By Gary Fitzgerald
The team of 10-year-old boys skated onto the ice rink, hockey sticks in hand. Two minutes later, they returned to the bench for a breather. Several reached for their inhaler, lifted up their mask, and breathed in the medication.
The boys repeated this over and over again during the 60-minute hockey game – a sign that their asthma was not well controlled and they were having trouble catching their breath.
Scenes like this one play out at youth sporting events and gym classes across the country. Many coaches, physical education teachers and even referees do not know how to recognize when athletes need help with their asthma, or when to remove them from practice or games.
Susan Ross, a mom, registered nurse and certified asthma educator from St. Paul, Minn., saw a need to better educate coaches and physical education teachers about asthma and what to do in an emergency situation.
Ross has asthma herself and knows that exercise is a common trigger for many kids.
“Coaches are responsible for making sure a player is safe during practice and games,” Ross said. “Physical education teachers should discuss their curriculum with the school nurse so that helping students with asthma in gym class is a team effort.”
A clinical advisor for the Minnesota Department of Health, Ross created the Coach’s Asthma Clipboard Program in 2006 in partnership with the Utah Department of Health Asthma Program.
The 30-minute online training video, available at www.WinningWithAsthma.org, instructs coaches, referees and gym teachers how to help young athletes manage their asthma while still playing their best. It explains how asthma affects the ability to compete in sports, how to recognize asthma symptoms, and what to do if a child’s asthma is flaring up.
Schools and community sports programs across the country have adopted the Coach’s Asthma Clipboard Program and asthma groups nationwide promote it.
This year, Gayle Higgins, a pediatric nurse practitioner and certified asthma educator at St. Christopher’s Hospital for Children in Philadelphia, is implementing the program; it’s sponsored by the Pennsylvania Asthma Partnership.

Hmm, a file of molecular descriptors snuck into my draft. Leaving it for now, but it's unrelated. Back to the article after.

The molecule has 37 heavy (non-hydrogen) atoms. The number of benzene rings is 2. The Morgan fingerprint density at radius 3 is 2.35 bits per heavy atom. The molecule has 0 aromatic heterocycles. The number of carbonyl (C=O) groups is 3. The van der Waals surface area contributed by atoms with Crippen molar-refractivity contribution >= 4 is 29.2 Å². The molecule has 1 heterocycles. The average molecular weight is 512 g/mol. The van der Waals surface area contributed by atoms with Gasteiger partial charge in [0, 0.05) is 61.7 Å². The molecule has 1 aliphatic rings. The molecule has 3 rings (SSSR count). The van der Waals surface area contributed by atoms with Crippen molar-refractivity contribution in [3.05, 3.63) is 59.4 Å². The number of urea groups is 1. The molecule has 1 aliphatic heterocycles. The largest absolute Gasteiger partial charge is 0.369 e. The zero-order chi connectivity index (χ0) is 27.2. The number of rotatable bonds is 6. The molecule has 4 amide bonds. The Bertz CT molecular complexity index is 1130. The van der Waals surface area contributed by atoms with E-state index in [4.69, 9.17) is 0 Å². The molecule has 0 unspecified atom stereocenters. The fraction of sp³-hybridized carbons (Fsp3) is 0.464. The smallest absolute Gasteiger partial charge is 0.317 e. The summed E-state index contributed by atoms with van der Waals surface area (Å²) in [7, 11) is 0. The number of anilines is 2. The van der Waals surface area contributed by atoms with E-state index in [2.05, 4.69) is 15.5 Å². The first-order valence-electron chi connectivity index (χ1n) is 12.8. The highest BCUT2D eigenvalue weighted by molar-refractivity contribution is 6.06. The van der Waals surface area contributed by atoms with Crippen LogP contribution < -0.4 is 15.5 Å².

“Many coaches and teachers don’t realize the seriousness of asthma, that it is a life-threatening disease,” Higgins says. “This program provides coaches with basic information, including how to use an inhaler, so they feel comfortable coaching boys and girls with asthma.”
What Parents Need to Know
“You have asthma?”
Susan Ross looked to the backseat of her car, her son Alex’s words catching her by surprise. Ross and her husband – a youth soccer coach – were driving Alex and two other boys to a soccer game 75 miles away. Sure enough, one of the boys had an albuterol inhaler pressed to his mouth.
Turns out he had asthma. “His parents never told us,” Ross said. “If he had collapsed on the field due to an asthma attack, we would not have immediately known what was wrong or how to help him.”
Parents of young athletes with asthma are urged to meet with coaches, referees, physical education teachers and the school nurse at the beginning of each school year or sports season and provide an up-to-date written Asthma Action Plan created in collaboration with the child’s health care provider. Make sure your child always brings quick-relief bronchodilator medications to practice, games and gym class (if prescribed).
Stay in touch with the coach or teacher throughout the year so they are aware of any changes in your child’s asthma symptoms or treatment plan. The goal is not only to help kids compete and succeed, but also to develop lifelong healthy habits.
“Kids who have asthma can perform just as well as everyone else at sports – there are marathon runners, Olympic athletes and professional football, hockey and basketball players who have asthma – but they need to make sure their asthma is well controlled, their lungs are clear, they’re taking their medication correctly, and they’re not having any asthma symptoms,” Ross said.
Finally, be supportive and encouraging. Some kids, especially those in middle and high school, tend to hide their asthma because they don’t want to appear different. Let them know that other children have asthma, and that coaches and teachers are there to help.
Reviewed by Brooke Curran